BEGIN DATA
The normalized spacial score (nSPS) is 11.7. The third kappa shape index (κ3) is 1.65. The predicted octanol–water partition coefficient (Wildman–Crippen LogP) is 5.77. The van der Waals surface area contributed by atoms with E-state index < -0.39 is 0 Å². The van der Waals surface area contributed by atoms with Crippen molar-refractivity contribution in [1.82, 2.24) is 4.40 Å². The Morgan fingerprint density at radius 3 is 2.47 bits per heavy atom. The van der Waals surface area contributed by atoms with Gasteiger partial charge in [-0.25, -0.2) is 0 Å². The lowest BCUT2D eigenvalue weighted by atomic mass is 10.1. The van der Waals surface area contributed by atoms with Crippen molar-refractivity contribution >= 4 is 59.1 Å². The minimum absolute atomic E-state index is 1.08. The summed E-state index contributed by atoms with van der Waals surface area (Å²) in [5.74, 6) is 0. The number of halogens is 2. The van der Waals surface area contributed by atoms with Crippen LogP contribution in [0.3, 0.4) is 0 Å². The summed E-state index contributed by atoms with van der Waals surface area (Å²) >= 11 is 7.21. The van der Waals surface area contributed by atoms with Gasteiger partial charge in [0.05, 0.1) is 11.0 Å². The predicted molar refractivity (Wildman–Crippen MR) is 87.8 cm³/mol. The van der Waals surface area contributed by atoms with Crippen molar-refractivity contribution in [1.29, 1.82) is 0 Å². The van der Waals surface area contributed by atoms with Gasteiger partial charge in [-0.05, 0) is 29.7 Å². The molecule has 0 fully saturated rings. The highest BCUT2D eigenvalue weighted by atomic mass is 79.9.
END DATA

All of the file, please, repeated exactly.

The normalized spacial score (nSPS) is 11.7. The third kappa shape index (κ3) is 1.65. The predicted octanol–water partition coefficient (Wildman–Crippen LogP) is 5.77. The van der Waals surface area contributed by atoms with E-state index < -0.39 is 0 Å². The van der Waals surface area contributed by atoms with Crippen molar-refractivity contribution in [1.82, 2.24) is 4.40 Å². The Morgan fingerprint density at radius 3 is 2.47 bits per heavy atom. The van der Waals surface area contributed by atoms with Gasteiger partial charge in [-0.25, -0.2) is 0 Å². The lowest BCUT2D eigenvalue weighted by atomic mass is 10.1. The van der Waals surface area contributed by atoms with Crippen molar-refractivity contribution >= 4 is 59.1 Å². The minimum absolute atomic E-state index is 1.08. The summed E-state index contributed by atoms with van der Waals surface area (Å²) in [5.74, 6) is 0. The number of halogens is 2. The van der Waals surface area contributed by atoms with Crippen LogP contribution in [0.3, 0.4) is 0 Å². The summed E-state index contributed by atoms with van der Waals surface area (Å²) >= 11 is 7.21. The van der Waals surface area contributed by atoms with Gasteiger partial charge in [0.05, 0.1) is 11.0 Å². The predicted molar refractivity (Wildman–Crippen MR) is 87.8 cm³/mol. The van der Waals surface area contributed by atoms with Crippen molar-refractivity contribution in [1.29, 1.82) is 0 Å². The van der Waals surface area contributed by atoms with Gasteiger partial charge in [-0.05, 0) is 29.7 Å². The molecule has 0 fully saturated rings. The highest BCUT2D eigenvalue weighted by atomic mass is 79.9.